Malaria? Alberta has mosquitoes but they don’t leave parasites behind!


It’s a word I have heard, but I never really spent much time thinking about it.  That is until I began researching Belize (I am tripping there end of August).

I thought Malaria was prevalent only in far away countries like Africa and India, not the Americas.  But I was wrong.  Malaria is also common in South and Central America.

Yikes, I thought, what do I do?  Read on . . .

Malaria is caused by a parasite carried by the Anopheles mosquito; it’s a nasty bug that tends to feed at night, so travelers should try to be neatly tucked into mosquito-proof netting during the hours of dusk through dawn, to avoid getting bitten.

Once contracted, Malaria may not show itself for 1-3 weeks.  Symptoms are flu-like: chills, fever, sweating, and jaundice (a yellowing of the skin). 

While there are pills to help cure Malaria, there are NO vaccines against Malaria.  There are preventative pills, however.  But these drugs come with side effects.  Are anti-malaria drugs the answer?  Not really.  Some people can’t handle the side-effects.  And you can still get malaria even while taking the pills.

The best defense against Malaria is not to get bitten by an infected mosquito in the first place.  That means using plenty of insect repellant spray laden with DEET.  98% strength is unnecessary, and bad for your health.  A repellant with 20-35% DEET will do the trick.  But it’s better to avoid the nighttime hours altogether, get inside, and sleep, well-protected, inside mosquito bednetting.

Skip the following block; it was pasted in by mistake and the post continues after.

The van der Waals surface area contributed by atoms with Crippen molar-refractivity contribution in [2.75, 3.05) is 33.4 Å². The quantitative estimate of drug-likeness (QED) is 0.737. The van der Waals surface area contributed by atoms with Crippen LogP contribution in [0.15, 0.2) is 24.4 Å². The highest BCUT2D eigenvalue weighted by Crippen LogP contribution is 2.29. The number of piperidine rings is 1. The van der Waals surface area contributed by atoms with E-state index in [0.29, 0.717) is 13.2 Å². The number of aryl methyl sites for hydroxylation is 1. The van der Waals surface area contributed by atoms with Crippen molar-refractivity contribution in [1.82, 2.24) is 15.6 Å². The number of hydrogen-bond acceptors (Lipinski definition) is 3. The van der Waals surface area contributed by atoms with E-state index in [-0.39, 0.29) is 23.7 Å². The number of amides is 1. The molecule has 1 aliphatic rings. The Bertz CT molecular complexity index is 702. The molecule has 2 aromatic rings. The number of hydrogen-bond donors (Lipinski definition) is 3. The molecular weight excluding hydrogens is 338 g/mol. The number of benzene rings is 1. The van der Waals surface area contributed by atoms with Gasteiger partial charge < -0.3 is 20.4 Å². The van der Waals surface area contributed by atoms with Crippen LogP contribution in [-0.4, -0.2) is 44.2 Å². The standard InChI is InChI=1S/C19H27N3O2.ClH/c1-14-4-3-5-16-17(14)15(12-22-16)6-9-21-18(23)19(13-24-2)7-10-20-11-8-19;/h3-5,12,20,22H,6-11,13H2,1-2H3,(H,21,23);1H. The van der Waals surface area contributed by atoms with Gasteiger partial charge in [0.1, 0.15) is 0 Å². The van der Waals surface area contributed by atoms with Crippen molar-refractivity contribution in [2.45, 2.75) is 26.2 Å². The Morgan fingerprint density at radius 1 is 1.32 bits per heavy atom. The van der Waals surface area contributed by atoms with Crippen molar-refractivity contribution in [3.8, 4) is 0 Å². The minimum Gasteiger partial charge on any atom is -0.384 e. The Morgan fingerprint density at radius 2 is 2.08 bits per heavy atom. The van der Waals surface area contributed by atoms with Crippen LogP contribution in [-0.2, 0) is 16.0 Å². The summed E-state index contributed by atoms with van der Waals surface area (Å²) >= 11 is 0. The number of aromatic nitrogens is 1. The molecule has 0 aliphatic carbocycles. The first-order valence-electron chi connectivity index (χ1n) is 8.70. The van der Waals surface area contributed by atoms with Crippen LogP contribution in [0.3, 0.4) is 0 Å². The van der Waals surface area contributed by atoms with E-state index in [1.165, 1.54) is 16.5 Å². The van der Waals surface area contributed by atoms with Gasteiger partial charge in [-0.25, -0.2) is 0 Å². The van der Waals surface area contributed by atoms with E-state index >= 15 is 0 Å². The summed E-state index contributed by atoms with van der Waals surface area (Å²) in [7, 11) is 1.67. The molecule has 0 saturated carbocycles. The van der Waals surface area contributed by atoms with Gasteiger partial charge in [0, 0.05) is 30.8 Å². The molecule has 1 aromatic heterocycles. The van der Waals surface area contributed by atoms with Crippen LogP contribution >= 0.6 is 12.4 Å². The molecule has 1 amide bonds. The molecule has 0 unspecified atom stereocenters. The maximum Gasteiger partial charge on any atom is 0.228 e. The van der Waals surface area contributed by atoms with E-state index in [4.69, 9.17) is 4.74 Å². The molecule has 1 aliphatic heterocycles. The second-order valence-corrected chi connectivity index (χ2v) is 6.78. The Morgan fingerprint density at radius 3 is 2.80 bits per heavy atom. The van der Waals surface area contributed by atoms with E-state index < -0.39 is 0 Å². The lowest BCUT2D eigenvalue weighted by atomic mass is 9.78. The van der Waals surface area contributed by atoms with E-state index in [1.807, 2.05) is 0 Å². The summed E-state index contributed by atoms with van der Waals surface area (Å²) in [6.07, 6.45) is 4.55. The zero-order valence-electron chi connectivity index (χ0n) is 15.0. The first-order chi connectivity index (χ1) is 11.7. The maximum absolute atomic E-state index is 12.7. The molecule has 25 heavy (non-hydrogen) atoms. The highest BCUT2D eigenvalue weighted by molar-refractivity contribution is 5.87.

Will you die from Malaria?  Only if the disease goes unchecked and untreated for a period of time.  And only if you were infected by the right kind of parasite:  Plasmodium falciparum.

A blood test will tell you if you have malaria; and, once it’s determined you have the disease, there are drugs to help you get better. 

Malaria symptoms can recur months or years after the initial attack.  For more information, try the following links:
Malaria Education
. . . and here’s a Ugandan site that really knows about Malaria.  There are some great tips and information here.

Remember the old adage, an ounce of prevention is worth a pound of cure.  I’d rather use that nasty Deep Woods OFF, than be wretchedly sick after a vacation.  Just remember to bathe, get the chemical off your skin BEFORE going to bed.

Sheree Zielke

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